The art of capturing the mandate

July 28,2018

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In the seven decades of Pakistan’s existence, at least seven strategies or tactics have been developed in the country to capture or steal people’s mandate.

These tactics – or tools if you will – have been used with various degrees of success in the past 70 years, but one common feature among them is that most of these tools were perfected in the 1950s and then used again and again in each succeeding decade. So, what exactly are these tactics that have been so useful and how people keep falling prey to them?

First, topple the government or its leader without resorting to any no-confidence motion. This tool was first used within the very first week of Pakistan’s creation when the elected government of Dr Khan Saheb in the NWFP (now Khyber Pakhtunkhwa) was removed without a no-confidence motion. It is an established practice that if a national or provincial government needs to be removed, the opposition introduces a no-confidence motion and if the ruling leader or party does not have enough support in the concerned assembly, they lose the confidence vote. This is the legal and constitutional way of removing a government or its leader.

The removal of Dr Khan was not the last such episode. In fact, this engendered a plethora of such removals from both the centre and the provinces. The chief ministers of East Bengal, Punjab and Sindh were repeatedly removed at the behest of the central government. You will find not a couple, but dozens of such incidents in the history of Pakistan. The names are too many to cite here, but from Dr Khan, Ayub Khuhro and Fazlul Haq to the Bhuttos and the Sharifs, there is a long list of leaders whose mandate was captured or stolen.

Second, call them traitors and deprive them of their popular support. For this, a leader or a party does not need to be a popular leader across Pakistan. If you are a provincial or regional leader, or you are not likely to win many seats in the elections, even then you can be labelled a traitor. The condition is that you must deviate from the dominant narrative. If that narrative is of hatred and religious discord, you just need to talk about peace and harmony and you qualify to be a traitor.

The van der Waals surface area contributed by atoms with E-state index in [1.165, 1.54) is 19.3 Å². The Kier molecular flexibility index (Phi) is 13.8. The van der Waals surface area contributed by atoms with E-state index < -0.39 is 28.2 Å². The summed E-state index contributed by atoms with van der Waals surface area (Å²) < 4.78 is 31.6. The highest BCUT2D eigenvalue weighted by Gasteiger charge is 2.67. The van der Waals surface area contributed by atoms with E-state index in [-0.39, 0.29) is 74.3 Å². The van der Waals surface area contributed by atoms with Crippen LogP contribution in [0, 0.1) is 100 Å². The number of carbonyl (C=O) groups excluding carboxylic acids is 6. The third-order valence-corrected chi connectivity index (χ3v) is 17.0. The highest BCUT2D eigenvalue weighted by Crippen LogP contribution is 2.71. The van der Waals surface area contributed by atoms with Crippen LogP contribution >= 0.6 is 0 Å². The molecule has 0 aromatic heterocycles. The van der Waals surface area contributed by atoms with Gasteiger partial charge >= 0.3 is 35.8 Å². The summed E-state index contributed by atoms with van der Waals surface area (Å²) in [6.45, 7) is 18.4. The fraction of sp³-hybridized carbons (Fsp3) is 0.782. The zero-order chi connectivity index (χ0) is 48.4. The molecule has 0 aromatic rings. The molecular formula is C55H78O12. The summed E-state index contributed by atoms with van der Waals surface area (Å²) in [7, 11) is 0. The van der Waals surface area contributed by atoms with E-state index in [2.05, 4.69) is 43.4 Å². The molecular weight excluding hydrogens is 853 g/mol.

Perhaps the first leader to be declared a traitor was Abdul Ghaffar Khan, and then there is a long line of them: Molvi Fazlul Haq, Faiz Ahmed Faiz, Suhrawardy, Fatima Jinnah, the Bhuttos, down to the Sharifs. All these leaders have carried the proud stigma of being a traitor at various times. This tool is useful against big, medium and small-scale leaders alike. Even if your party or leader is not likely to win a couple of seats in elections, your defiant mood and questioning nature can deprive you of whatever meagre public support you command.

Third, create a conspiracy case. If declaring a traitor doesn’t do the trick, go a step further and concoct a conspiracy case that can substantiate allegations of treason. Be it the Rawalpindi, Agartala and Hyderabad conspiracy cases or the airplane high-jacking case, all have been used to prove that those who differ from the dominant power – civilian or military – run a risk of being involved in a conspiracy against the state. The hollowness of these cases can be gauged from the fact that even after being convicted in the Rawalpindi conspiracy case, Faiz Ahmed Faiz still commanded people’s respect. The Agartala and Hyderabad conspiracy cases were abolished by Gen Ayub Khan and Gen Ziaul Haq respectively, when they outlived their utility. The airplane high-jacking case died its own death when Nawaz was exiled.